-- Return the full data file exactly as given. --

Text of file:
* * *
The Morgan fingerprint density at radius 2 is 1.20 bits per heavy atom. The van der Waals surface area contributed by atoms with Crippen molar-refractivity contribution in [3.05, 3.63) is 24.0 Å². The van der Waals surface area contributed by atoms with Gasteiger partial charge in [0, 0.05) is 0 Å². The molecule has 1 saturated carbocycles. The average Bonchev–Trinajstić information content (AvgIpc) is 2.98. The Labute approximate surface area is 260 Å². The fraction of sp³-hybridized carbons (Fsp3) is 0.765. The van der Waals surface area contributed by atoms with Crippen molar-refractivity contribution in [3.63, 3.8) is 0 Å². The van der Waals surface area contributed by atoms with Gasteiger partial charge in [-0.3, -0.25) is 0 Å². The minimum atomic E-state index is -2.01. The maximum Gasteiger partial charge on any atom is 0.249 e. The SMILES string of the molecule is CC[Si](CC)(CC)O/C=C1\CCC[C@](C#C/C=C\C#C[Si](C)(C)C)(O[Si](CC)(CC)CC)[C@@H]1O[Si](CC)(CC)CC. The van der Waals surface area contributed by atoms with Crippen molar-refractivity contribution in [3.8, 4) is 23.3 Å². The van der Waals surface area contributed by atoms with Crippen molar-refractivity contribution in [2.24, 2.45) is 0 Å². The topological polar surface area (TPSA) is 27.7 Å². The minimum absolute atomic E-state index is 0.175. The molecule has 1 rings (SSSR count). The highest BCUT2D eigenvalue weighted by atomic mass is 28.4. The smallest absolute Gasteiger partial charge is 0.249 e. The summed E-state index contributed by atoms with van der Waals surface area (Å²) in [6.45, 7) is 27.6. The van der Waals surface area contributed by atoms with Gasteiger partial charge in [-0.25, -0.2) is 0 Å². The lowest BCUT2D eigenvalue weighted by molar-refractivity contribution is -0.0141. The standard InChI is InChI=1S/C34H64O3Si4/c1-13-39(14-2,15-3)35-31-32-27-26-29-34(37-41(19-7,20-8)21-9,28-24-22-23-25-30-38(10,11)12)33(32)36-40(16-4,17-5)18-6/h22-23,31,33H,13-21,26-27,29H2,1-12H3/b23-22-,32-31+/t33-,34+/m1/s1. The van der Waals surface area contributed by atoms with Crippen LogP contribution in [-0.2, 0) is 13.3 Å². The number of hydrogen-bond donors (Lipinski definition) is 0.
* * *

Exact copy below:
The Morgan fingerprint density at radius 2 is 1.20 bits per heavy atom. The van der Waals surface area contributed by atoms with Crippen molar-refractivity contribution in [3.05, 3.63) is 24.0 Å². The van der Waals surface area contributed by atoms with Gasteiger partial charge in [0, 0.05) is 0 Å². The molecule has 1 saturated carbocycles. The average Bonchev–Trinajstić information content (AvgIpc) is 2.98. The Labute approximate surface area is 260 Å². The fraction of sp³-hybridized carbons (Fsp3) is 0.765. The van der Waals surface area contributed by atoms with Crippen molar-refractivity contribution in [3.63, 3.8) is 0 Å². The van der Waals surface area contributed by atoms with Gasteiger partial charge in [-0.3, -0.25) is 0 Å². The minimum atomic E-state index is -2.01. The maximum Gasteiger partial charge on any atom is 0.249 e. The SMILES string of the molecule is CC[Si](CC)(CC)O/C=C1\CCC[C@](C#C/C=C\C#C[Si](C)(C)C)(O[Si](CC)(CC)CC)[C@@H]1O[Si](CC)(CC)CC. The van der Waals surface area contributed by atoms with Crippen molar-refractivity contribution in [3.8, 4) is 23.3 Å². The van der Waals surface area contributed by atoms with Crippen molar-refractivity contribution in [2.24, 2.45) is 0 Å². The topological polar surface area (TPSA) is 27.7 Å². The minimum absolute atomic E-state index is 0.175. The molecule has 1 rings (SSSR count). The highest BCUT2D eigenvalue weighted by atomic mass is 28.4. The smallest absolute Gasteiger partial charge is 0.249 e. The summed E-state index contributed by atoms with van der Waals surface area (Å²) in [6.45, 7) is 27.6. The van der Waals surface area contributed by atoms with Gasteiger partial charge in [-0.25, -0.2) is 0 Å². The lowest BCUT2D eigenvalue weighted by molar-refractivity contribution is -0.0141. The standard InChI is InChI=1S/C34H64O3Si4/c1-13-39(14-2,15-3)35-31-32-27-26-29-34(37-41(19-7,20-8)21-9,28-24-22-23-25-30-38(10,11)12)33(32)36-40(16-4,17-5)18-6/h22-23,31,33H,13-21,26-27,29H2,1-12H3/b23-22-,32-31+/t33-,34+/m1/s1. The van der Waals surface area contributed by atoms with Crippen LogP contribution in [-0.2, 0) is 13.3 Å². The number of hydrogen-bond donors (Lipinski definition) is 0.